For those who live in the U.S., a “non-local” job search typically means you’re looking for work out-of-state. However, for professionals living in Europe or other areas of the world, it could mean searching in another country. Looking for work across borders comes with its own unique set of challenges—many of which can be solved by leveraging your professional contacts. Here, you’ll find a few best practices to employ while networking for international jobs.
Why Focus on Networking for International Jobs?
Finding a new job is always a rigorous process, but searching internationally is especially difficult when you’re going in cold. Recruiters and hiring managers know that an applicant who currently lives out of the country won’t be as easily accessible for in-person interviews. They may require more paperwork and a longer lead time before starting. Plus, they’ll have a major move to sort out and, potentially, some big personal adjustments to make once they arrive. All of this can make you a high-risk candidate, which makes your application an easy one to pass over.
However, with a strong recommendation—or even just a warm introduction—from someone on the inside or one of their associates, your candidacy won’t look so daunting. All of the concerns regarding an out-of-country hire can be mitigated for the right individual. The people in your network can help open doors that might remain firmly closed if you were just another international candidate applying online.
So, how exactly do you expand and leverage your contacts when networking for international jobs? Here are just a few things to consider.
Also read: 4 Ways to Provide Value to Your Contacts While Networking | Networking for Success Series
Extend Business Travel
Networking in person is really the best way to establish new bonds and deepen existing ones. If you’re asking a current contact to help make introductions on your behalf, doing so face-to-face is often the most effective option. But of course, it can be hard to make that happen, even when you live in the same city. Crossing an international border for a coffee date can be a difficult thing to work into your schedule.
Therefore, if you already travel for business, consider extending your travels to allow time for networking activities. Whether your business takes you to the specific country in which you’re searching, or just somewhere in the general vicinity, it can be worthwhile to add a few days on to either side of the trip to meet up with contacts, attend meetings of your local professional association, or join a networking event.
Remember too that networking for international jobs can happen anywhere. While you’re in your target country, spend some time engaging in personal activities too. You never know what kind of professional connections you might make while attending a local religious service or having a drink at the local watering hole.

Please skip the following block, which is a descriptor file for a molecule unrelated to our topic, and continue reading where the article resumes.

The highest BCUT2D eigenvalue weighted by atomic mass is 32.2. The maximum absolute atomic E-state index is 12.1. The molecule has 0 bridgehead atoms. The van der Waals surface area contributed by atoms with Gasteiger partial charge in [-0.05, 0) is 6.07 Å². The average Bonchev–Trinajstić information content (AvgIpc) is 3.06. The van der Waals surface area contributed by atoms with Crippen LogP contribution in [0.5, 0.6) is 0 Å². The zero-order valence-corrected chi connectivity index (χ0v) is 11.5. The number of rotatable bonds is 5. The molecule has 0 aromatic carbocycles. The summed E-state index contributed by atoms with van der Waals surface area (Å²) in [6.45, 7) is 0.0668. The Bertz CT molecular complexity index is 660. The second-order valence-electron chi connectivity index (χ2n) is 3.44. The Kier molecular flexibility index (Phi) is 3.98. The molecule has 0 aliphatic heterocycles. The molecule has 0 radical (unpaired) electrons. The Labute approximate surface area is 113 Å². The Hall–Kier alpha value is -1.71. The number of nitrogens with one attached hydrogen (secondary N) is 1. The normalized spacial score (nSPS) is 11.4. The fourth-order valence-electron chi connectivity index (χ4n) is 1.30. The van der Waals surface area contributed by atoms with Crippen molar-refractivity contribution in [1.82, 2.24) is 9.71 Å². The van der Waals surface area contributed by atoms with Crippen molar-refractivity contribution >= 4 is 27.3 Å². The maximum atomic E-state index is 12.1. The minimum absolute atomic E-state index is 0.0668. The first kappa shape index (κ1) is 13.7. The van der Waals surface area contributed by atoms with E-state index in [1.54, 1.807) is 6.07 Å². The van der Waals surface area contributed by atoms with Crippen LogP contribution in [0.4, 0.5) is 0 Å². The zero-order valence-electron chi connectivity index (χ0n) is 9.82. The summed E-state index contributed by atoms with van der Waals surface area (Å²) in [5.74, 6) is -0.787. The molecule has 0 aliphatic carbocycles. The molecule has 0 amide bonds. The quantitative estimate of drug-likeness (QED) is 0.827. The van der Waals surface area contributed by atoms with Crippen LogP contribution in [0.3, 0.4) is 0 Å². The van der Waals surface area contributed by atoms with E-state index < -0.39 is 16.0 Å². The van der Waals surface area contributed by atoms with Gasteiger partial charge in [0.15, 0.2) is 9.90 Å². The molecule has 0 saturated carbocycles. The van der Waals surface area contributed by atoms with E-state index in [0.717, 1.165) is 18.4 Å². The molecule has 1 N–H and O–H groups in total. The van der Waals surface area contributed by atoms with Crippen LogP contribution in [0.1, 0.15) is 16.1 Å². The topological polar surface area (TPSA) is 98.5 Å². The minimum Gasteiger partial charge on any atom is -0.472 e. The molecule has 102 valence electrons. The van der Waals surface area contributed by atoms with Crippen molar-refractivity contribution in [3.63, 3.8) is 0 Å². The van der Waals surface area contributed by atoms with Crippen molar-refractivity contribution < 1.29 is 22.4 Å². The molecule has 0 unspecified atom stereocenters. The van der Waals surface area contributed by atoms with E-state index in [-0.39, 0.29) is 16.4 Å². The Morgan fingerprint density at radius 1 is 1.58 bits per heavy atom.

Of course, you might not be fortunate enough to have business that takes you to your target country on a regular basis. That’s okay! You’ll still want to take some personal time to go there in-person when possible, but technology can help in the meantime.
Search LinkedIn to find professionals in your field already working in your target country. Ask to connect with them and, when you do, explain why you’re reaching out: “I’m a fellow financial advisor interested in relocating to your area. Would you be open to connecting?”
You can also ask friends and family to connect you with people they know in your target country. Email, IM and social media makes it easy to strike up conversations and get to know people even from afar.
Also read: How to Interrupt the Endless Networking Cycle and Get Results | Networking for Success Series
Consider asking your new online contact(s) to join you for a virtual coffee date via Skype. That way, you can make a face-to-face connection and build some deeper rapport. If and when you have this kind of opportunity, take advantage of the time together by asking your new contact some useful questions. For example:
- What do you think I should know about doing business in your country?
- Do you know of any local job hunting resources I should be aware of?
- Do you know anyone else who has made an international move like this? Would you introduce me if so?
If you have a target company (or a list of them), be sure to share that as well; if your contacts know specifically what you’re looking for, they’ll be more capable of helping.
When you are able to travel to your target country, be sure to schedule one-on-one meetings with your contacts. Talking online and even via video conference just isn’t the same as a face-to-face conversation.
Study Up on Customs
Lastly, it’s important to remember that social norms and business etiquette can vary dramatically from one country to another, and even from region to region within the same country. Familiarize yourself with the customs of the country and the specific area you’re networking in to avoid making embarrassing mistakes or causing offense. Whether you’re attempting to create a new relationship, deepening an existing one, or making a specific request of a current contact, you always want to make sure you’re demonstrating respect and cultural awareness.
If you’re looking to take your job search to a different country, your professional relationships will help make it happen. Follow these best practices when networking for international jobs, and you’ll be well on your way to making this exciting career move a reality.